If you're usually drawing on your investment funds over a full year instead of adding to them, illiquid stocks aren’t for you. This is an ironclad rule. Illiquid stocks are for savers. Not for spenders.
Okay. What if your liquidity position is okay — you’re working age, have a salary and save a little bit at least every month — what should you do?
My advice is to divide your portfolio into three parts:
- Money that is always touchable
- Money that is only touchable in a true emergency
- Money that is never touchable — not even in an emergency
You should always treat your investment in a stock like Solitron Devices as if it would take a full year to extract that money and put it in your pocket.
Always touchable money is cash. For individuals, there's little reason for it not to be a simple bank account, money market fund, etc. For most investors, you can just let this stock sit in your brokerage account. Many brokers will sweep unused cash into a money market account — or other form of savings — where it can earn a tiny amount of interest for you while staying totally liquid. One advantage of keeping cash in this form is that you can look at your cash and stock positions on the same (web)page any time you want. So, for example, if you know you want to keep 10% of your portfolio in cash — you can see that you have $12,000 in cash as part of your $120,000 brokerage account and that means you are right on target with your liquidity goal.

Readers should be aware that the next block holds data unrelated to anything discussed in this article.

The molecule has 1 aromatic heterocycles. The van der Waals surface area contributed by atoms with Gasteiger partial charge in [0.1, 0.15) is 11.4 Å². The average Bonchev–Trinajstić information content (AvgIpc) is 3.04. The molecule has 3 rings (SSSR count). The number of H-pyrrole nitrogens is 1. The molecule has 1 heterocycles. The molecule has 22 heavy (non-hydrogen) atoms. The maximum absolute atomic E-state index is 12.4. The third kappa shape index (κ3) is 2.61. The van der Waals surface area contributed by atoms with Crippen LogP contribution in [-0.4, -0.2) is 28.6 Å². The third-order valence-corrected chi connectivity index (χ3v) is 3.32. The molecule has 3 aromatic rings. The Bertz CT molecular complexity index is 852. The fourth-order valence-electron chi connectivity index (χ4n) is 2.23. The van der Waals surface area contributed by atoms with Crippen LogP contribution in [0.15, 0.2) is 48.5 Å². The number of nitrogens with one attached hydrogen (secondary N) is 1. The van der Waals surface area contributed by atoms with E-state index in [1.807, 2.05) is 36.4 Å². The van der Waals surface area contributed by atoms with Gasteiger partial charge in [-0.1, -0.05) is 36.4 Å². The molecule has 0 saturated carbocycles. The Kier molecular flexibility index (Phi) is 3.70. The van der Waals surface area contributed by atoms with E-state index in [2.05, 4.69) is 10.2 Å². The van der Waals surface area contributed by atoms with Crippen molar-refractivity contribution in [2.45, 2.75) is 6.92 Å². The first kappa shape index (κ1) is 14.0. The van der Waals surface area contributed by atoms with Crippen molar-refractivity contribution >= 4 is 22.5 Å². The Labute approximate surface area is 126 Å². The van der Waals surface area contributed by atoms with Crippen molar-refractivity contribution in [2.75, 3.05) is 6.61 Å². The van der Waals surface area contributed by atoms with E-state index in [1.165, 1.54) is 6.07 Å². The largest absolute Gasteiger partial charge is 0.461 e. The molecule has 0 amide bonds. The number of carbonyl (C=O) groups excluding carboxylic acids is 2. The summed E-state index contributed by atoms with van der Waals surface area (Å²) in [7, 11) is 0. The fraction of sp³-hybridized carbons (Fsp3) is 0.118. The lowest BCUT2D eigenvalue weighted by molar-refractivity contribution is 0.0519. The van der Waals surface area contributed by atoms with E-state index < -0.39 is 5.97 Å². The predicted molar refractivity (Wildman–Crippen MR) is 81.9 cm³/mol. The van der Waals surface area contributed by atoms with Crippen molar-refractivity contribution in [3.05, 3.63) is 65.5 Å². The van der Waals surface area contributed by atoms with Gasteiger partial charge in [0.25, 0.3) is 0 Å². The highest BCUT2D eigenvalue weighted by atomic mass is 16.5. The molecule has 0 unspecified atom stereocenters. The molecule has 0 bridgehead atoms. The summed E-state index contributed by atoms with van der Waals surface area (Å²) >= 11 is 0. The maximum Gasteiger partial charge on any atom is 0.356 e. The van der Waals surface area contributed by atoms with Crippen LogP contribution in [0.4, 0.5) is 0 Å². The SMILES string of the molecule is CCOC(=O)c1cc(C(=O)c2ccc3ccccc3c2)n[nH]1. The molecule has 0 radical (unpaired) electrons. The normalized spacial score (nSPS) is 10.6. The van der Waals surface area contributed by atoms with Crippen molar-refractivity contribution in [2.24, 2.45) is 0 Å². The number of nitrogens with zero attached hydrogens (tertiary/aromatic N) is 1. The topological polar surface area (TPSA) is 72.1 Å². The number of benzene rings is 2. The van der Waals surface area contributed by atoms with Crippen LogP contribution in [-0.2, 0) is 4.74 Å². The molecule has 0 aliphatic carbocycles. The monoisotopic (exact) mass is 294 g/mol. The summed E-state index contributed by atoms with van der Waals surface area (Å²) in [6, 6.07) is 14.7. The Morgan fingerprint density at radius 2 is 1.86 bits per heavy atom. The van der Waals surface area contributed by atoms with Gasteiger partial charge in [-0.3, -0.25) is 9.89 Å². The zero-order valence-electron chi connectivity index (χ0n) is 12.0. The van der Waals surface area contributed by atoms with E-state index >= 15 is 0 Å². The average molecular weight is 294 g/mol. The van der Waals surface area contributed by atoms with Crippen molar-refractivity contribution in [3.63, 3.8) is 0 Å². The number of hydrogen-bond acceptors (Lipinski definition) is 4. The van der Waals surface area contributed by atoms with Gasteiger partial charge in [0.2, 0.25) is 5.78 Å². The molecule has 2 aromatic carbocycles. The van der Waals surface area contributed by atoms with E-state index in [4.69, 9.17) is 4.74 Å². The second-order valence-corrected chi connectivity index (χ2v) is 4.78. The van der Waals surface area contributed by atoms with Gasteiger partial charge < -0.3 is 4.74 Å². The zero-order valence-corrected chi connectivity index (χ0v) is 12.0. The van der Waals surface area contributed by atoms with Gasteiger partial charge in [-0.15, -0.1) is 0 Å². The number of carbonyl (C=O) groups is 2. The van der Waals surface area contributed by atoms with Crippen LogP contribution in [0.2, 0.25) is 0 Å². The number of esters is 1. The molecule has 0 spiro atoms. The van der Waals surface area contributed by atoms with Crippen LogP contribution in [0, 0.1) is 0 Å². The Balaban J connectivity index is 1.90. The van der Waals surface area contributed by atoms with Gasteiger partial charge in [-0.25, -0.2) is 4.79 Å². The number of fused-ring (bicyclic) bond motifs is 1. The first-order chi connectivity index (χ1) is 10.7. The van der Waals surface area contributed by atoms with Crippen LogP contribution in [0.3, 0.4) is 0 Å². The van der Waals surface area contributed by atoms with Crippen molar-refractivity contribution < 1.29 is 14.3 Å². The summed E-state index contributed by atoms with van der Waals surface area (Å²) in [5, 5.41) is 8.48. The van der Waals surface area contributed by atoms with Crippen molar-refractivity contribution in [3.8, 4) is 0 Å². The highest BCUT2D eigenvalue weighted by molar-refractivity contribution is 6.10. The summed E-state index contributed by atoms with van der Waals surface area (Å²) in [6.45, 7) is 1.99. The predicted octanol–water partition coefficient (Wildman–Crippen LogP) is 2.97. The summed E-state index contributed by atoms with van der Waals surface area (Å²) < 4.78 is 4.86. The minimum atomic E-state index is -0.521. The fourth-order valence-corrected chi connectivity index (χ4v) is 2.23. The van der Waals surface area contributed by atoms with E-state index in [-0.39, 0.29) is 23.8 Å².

In my personal opinion — and I must warn you this is not a popular or consensus opinion at all — a good individual stock picker who likes to do research himself, is better off increasing the cash portion of his portfolio and reducing the highly liquid stock portion than sticking picking only liquid stocks. So, instead of being 100% in IBM, Microsoft, Apple, Wal-Mart, 3M, etc. to get his needed liquidity, he should put 20% of his portfolio in cash, 30% in liquid stocks (like IBM), and 50% in illiquid stocks (like Solitron). In this way, he can instantly and always touch 20% of his portfolio. And he can get 50% of the money in a real time of personal need. The other 50% is totally untouchable at all times. That 50% should be thought of as retirement money or something similar. It should never be thought of as anything approaching cash.